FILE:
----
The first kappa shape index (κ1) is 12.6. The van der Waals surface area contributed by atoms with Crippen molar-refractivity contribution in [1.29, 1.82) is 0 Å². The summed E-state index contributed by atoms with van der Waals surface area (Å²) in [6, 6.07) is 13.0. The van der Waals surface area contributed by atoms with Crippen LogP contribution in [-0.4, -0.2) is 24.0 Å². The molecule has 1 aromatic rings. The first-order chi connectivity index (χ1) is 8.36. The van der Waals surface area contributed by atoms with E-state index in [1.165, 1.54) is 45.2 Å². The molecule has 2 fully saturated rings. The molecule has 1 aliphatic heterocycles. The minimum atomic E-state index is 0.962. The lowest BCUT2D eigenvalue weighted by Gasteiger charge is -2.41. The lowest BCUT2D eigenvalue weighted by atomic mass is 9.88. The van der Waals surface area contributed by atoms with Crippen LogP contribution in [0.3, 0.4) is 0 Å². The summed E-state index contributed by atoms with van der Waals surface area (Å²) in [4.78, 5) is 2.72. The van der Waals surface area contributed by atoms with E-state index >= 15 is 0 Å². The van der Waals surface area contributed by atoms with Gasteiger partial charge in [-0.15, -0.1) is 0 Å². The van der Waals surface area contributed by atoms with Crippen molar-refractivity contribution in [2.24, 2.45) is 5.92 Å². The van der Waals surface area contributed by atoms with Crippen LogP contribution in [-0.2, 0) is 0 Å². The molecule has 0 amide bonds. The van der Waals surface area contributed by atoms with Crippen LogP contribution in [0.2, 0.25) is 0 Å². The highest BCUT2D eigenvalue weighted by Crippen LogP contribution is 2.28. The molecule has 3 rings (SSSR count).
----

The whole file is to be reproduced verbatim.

The first kappa shape index (κ1) is 12.6. The van der Waals surface area contributed by atoms with Crippen molar-refractivity contribution in [1.29, 1.82) is 0 Å². The summed E-state index contributed by atoms with van der Waals surface area (Å²) in [6, 6.07) is 13.0. The van der Waals surface area contributed by atoms with Crippen LogP contribution in [-0.4, -0.2) is 24.0 Å². The molecule has 1 aromatic rings. The first-order chi connectivity index (χ1) is 8.36. The van der Waals surface area contributed by atoms with E-state index in [1.165, 1.54) is 45.2 Å². The molecule has 2 fully saturated rings. The molecule has 1 aliphatic heterocycles. The minimum atomic E-state index is 0.962. The lowest BCUT2D eigenvalue weighted by Gasteiger charge is -2.41. The lowest BCUT2D eigenvalue weighted by atomic mass is 9.88. The van der Waals surface area contributed by atoms with Crippen LogP contribution in [0.3, 0.4) is 0 Å². The summed E-state index contributed by atoms with van der Waals surface area (Å²) in [4.78, 5) is 2.72. The van der Waals surface area contributed by atoms with E-state index >= 15 is 0 Å². The van der Waals surface area contributed by atoms with Gasteiger partial charge in [-0.15, -0.1) is 0 Å². The van der Waals surface area contributed by atoms with Crippen molar-refractivity contribution in [2.24, 2.45) is 5.92 Å². The van der Waals surface area contributed by atoms with Crippen LogP contribution in [-0.2, 0) is 0 Å². The molecule has 0 amide bonds. The van der Waals surface area contributed by atoms with Crippen LogP contribution in [0.2, 0.25) is 0 Å². The highest BCUT2D eigenvalue weighted by Crippen LogP contribution is 2.28. The molecule has 3 rings (SSSR count).